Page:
Why study Psychological Science
Psychological Science is the study of human behavior - how people grow, develop, how they think and learn. Students enrolled in courses and degree programs in our department will learn to use scientific methods to understand learning, motivation, life-span development, personality, normal and abnormal behavior, group and social behavior, the physiological mechanisms of behavior, sensation and perception, the treatment and prevention of psychological disorders and promotion of mental health, and the application of psychological science in the workplace. Department faculty have diverse educational backgrounds, research interests, and clinical expertise. Graduates of our programs are well-prepared to pursue employment opportunities in a wide variety of settings in community agencies, non-profit organizations, schools, health care settings, business and industry.
The program is designed for students who are interested in the field of psychological science. This program is suited both for students who want to enter the workforce or go to graduate school after graduation.
Psychological Science faculty have expertise in:
- Group and Social Behavior
- Life Span Development
- Normal and Abnormal Behavior
- Forensic Psychology
- Psychological Mechanisms of Behavior
- Sensation and perception
- Application of Psychological Science in the Workplace
A strength of our psychological science program is the opportunity to work closely with globally recognized faculty as an undergraduate student. While most psychology/psychological science programs have some level of opportunities to engage in research, our department provides the desirable circumstance of working very closely with the faculty member on research projects. This approach provides greater access to faculty as compared to common models of being supervised primarily by graduate students. Such collaboration results from both having students join projects ongoing/proposed by faculty members, or faculty supervision of a student’s proposal. Our faculty strongly encourage these collaborations and will be happy to work through research ideas that one might be cultivating. Another strength of the program is the goal of having interested students gain applicable field experience in their areas of interest. The department has a history of supporting and cultivating field experience placements at a variety of sites within the region. Moreover, we have a faculty member who serves as the Field Experience Coordinator. The coordinator is tasked with identifying possible field experience sites, maintaining compliance for the selected sites, and overseeing the entire process. These field experiences are beneficial for students interested in gaining experience for both immediate workforce placement, and for students seeking admission to a graduate program.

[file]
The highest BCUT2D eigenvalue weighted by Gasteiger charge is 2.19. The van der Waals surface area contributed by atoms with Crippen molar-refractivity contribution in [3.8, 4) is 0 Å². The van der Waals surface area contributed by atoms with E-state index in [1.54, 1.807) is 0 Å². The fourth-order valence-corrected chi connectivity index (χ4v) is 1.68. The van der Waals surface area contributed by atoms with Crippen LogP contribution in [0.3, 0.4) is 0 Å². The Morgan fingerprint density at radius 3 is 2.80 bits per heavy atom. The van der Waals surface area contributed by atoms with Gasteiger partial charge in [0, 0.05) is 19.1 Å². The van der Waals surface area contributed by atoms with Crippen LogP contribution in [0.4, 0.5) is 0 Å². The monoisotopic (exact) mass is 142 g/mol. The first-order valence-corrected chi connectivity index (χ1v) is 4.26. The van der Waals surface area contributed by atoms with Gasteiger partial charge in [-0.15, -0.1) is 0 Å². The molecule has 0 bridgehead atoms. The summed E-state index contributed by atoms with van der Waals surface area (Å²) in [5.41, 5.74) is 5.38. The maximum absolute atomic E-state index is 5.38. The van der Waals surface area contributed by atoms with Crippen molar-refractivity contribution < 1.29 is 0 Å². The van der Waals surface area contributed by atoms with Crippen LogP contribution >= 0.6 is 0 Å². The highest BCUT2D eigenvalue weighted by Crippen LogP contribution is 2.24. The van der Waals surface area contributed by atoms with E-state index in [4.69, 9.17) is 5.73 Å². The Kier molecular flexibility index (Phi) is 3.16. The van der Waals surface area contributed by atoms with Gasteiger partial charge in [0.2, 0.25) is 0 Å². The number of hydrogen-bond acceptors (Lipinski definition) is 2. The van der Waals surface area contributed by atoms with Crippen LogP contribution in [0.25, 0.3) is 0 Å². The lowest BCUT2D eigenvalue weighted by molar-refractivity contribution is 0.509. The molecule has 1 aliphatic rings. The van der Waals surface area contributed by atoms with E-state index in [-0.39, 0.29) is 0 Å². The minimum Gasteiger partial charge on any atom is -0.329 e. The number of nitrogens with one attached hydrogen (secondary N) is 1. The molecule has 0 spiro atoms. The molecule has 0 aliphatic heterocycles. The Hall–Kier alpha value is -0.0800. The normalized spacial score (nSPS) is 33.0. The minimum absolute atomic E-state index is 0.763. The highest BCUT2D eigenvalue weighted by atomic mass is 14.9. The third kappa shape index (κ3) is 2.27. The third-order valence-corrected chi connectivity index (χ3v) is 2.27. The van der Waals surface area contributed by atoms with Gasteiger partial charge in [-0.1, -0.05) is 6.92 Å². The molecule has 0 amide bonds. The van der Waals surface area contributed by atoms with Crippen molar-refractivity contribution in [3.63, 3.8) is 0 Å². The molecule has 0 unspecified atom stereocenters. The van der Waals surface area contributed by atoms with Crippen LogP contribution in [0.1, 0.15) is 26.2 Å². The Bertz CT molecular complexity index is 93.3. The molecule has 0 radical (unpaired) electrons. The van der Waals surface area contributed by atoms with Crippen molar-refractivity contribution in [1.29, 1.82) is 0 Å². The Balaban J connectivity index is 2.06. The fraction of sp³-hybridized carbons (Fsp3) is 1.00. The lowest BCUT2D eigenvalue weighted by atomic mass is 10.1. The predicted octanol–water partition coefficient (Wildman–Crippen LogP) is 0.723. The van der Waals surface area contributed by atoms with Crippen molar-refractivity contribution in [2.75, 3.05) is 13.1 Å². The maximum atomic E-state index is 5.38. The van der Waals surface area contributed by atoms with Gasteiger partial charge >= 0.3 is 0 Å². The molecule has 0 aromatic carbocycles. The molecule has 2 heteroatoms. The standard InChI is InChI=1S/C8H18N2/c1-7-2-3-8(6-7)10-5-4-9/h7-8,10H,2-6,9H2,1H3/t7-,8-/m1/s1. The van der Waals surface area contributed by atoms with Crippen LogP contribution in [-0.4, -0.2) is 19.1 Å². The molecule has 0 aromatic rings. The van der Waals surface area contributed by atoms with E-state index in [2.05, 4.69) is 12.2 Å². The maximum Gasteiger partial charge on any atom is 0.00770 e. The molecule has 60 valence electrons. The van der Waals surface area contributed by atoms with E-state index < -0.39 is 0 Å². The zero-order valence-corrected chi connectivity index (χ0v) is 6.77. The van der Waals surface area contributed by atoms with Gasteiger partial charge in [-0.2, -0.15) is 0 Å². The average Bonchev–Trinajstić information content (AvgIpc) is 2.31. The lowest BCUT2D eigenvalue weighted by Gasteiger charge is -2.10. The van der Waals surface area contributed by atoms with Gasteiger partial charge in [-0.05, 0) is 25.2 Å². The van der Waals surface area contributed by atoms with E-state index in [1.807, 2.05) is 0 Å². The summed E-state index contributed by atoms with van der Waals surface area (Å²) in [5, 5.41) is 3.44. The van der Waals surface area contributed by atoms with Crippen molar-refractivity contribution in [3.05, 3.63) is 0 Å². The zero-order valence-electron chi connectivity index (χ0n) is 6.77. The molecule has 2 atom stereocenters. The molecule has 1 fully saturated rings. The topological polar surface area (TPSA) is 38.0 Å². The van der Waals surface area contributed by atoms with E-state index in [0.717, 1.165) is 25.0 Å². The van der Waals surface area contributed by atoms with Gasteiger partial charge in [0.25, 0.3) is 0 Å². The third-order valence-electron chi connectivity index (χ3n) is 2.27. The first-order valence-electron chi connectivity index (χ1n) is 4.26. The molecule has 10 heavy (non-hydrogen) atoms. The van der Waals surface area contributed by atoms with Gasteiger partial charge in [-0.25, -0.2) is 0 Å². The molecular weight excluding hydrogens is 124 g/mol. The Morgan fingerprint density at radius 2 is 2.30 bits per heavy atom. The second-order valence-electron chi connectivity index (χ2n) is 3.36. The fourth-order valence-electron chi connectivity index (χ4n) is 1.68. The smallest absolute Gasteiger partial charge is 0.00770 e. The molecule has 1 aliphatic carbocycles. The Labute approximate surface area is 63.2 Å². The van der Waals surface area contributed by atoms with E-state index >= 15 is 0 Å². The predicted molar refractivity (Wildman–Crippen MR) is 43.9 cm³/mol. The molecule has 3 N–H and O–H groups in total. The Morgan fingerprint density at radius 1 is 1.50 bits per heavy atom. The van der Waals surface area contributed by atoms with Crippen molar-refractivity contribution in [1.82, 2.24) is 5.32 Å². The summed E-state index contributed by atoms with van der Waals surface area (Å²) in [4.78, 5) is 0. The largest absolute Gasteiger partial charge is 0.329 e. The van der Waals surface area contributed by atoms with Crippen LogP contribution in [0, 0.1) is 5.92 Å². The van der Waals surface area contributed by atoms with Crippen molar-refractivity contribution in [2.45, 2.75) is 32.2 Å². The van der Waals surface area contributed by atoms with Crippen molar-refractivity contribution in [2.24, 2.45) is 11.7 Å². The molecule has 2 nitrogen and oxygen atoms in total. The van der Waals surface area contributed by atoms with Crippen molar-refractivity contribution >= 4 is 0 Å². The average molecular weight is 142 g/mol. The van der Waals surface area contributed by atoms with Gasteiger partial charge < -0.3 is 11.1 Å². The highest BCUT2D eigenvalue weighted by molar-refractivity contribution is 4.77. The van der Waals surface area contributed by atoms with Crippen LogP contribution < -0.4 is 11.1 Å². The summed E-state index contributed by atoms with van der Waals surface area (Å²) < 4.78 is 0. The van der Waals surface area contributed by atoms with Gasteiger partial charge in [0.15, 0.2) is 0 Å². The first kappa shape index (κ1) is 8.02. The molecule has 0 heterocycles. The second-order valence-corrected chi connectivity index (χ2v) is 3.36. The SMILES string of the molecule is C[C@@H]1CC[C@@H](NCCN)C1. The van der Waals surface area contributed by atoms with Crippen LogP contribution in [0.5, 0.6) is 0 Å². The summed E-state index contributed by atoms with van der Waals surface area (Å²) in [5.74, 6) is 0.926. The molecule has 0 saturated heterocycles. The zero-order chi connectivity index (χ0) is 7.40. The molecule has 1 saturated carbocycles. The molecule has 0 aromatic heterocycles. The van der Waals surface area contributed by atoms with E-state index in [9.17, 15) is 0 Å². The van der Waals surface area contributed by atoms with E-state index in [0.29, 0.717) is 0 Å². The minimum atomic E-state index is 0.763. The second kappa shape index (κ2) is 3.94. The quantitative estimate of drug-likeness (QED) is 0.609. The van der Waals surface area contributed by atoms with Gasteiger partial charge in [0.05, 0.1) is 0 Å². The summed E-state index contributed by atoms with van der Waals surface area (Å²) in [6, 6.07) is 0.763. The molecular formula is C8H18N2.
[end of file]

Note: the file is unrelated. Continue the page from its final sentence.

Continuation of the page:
For example, we offer an Applied Behavioral Analysis Certificate that prepares individuals to become a Registered Behavioral Technician. This certificate is one example of how our program helps meet regional workforce demands as Ft. Campbell is a center for families with children with special needs and autism spectrum disorder in particular. The need for skilled workforce to serve this population is significant. In addition to producing immediate workforce graduates, such as entry level mental health or business-related positions, our department has an excellent track record of students being accepted into graduate-level programs.
A partial list of graduate programs, in addition to our own graduate programs, to which our students have been accepted includes – Vanderbilt University, University of Tennessee, Indiana University, Kent State University, East Tennessee State University, New Mexico State University, and University of Central Arkansas. These programs provide training in areas such as clinical psychology, counseling psychology, counseling, neuroscience, industrial – organizational psychology, and similar fields.
What will I learn
- The objective of the program is to provide the student with a firm foundation in basic psychological science. This includes knowledge of basic content areas, as well as the skills fundamental to all areas of psychology.
- The Department of Psychological Science and Counseling has adopted the APA undergraduate psychology major learning goals and outcomes.
- A student completing the major in psychology should be able to conduct a search of psychological literature, read and understand journal articles, evaluate hypotheses or theories on the basis of empirical data, design and conduct a research study, and write a paper following APA.
- Students will also learn psychological "superpowers" such as how to learn effectively, how to manage stress and anxiety, how to complete a complex task, how to understand personality traits and individual differences, scientific literacy and learn about biases and prejudices.